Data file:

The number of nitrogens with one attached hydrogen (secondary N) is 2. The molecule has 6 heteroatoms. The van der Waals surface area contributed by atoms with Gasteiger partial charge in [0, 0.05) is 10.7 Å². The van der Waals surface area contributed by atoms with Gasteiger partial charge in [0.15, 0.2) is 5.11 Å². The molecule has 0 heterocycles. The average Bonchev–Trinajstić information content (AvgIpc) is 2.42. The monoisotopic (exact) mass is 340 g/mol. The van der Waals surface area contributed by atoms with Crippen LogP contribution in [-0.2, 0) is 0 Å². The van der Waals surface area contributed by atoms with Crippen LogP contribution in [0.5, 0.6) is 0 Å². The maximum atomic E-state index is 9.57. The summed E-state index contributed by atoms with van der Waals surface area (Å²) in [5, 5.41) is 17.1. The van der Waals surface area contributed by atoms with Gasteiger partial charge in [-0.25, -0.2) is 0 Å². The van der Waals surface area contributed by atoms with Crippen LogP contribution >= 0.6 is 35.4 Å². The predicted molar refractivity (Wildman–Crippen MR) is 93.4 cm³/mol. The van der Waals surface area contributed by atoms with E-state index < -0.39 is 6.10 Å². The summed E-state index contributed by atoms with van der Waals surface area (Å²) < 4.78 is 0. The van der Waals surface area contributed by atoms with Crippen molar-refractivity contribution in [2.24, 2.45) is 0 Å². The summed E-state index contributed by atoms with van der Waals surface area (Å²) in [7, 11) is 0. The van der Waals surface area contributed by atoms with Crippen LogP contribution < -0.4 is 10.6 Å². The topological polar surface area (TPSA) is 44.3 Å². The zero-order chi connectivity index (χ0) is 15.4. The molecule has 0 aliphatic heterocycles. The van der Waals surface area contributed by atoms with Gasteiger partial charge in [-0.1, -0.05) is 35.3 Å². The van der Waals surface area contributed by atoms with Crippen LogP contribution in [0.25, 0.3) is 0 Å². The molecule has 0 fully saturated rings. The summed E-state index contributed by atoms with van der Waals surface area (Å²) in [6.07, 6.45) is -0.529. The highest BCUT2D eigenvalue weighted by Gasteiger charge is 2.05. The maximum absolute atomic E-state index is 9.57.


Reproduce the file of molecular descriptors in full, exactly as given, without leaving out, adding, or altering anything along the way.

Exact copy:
The number of nitrogens with one attached hydrogen (secondary N) is 2. The molecule has 6 heteroatoms. The van der Waals surface area contributed by atoms with Gasteiger partial charge in [0, 0.05) is 10.7 Å². The van der Waals surface area contributed by atoms with Gasteiger partial charge in [0.15, 0.2) is 5.11 Å². The molecule has 0 heterocycles. The average Bonchev–Trinajstić information content (AvgIpc) is 2.42. The monoisotopic (exact) mass is 340 g/mol. The van der Waals surface area contributed by atoms with Crippen LogP contribution in [-0.2, 0) is 0 Å². The van der Waals surface area contributed by atoms with Crippen LogP contribution in [0.5, 0.6) is 0 Å². The maximum atomic E-state index is 9.57. The summed E-state index contributed by atoms with van der Waals surface area (Å²) in [5, 5.41) is 17.1. The van der Waals surface area contributed by atoms with Gasteiger partial charge in [-0.25, -0.2) is 0 Å². The van der Waals surface area contributed by atoms with Crippen LogP contribution >= 0.6 is 35.4 Å². The predicted molar refractivity (Wildman–Crippen MR) is 93.4 cm³/mol. The van der Waals surface area contributed by atoms with E-state index < -0.39 is 6.10 Å². The summed E-state index contributed by atoms with van der Waals surface area (Å²) < 4.78 is 0. The van der Waals surface area contributed by atoms with Crippen molar-refractivity contribution in [2.24, 2.45) is 0 Å². The summed E-state index contributed by atoms with van der Waals surface area (Å²) in [7, 11) is 0. The van der Waals surface area contributed by atoms with Crippen LogP contribution < -0.4 is 10.6 Å². The topological polar surface area (TPSA) is 44.3 Å². The zero-order chi connectivity index (χ0) is 15.4. The molecule has 0 aliphatic heterocycles. The van der Waals surface area contributed by atoms with Gasteiger partial charge in [-0.1, -0.05) is 35.3 Å². The van der Waals surface area contributed by atoms with Crippen LogP contribution in [0.25, 0.3) is 0 Å². The molecule has 0 fully saturated rings. The summed E-state index contributed by atoms with van der Waals surface area (Å²) in [6.07, 6.45) is -0.529. The highest BCUT2D eigenvalue weighted by Gasteiger charge is 2.05. The maximum absolute atomic E-state index is 9.57.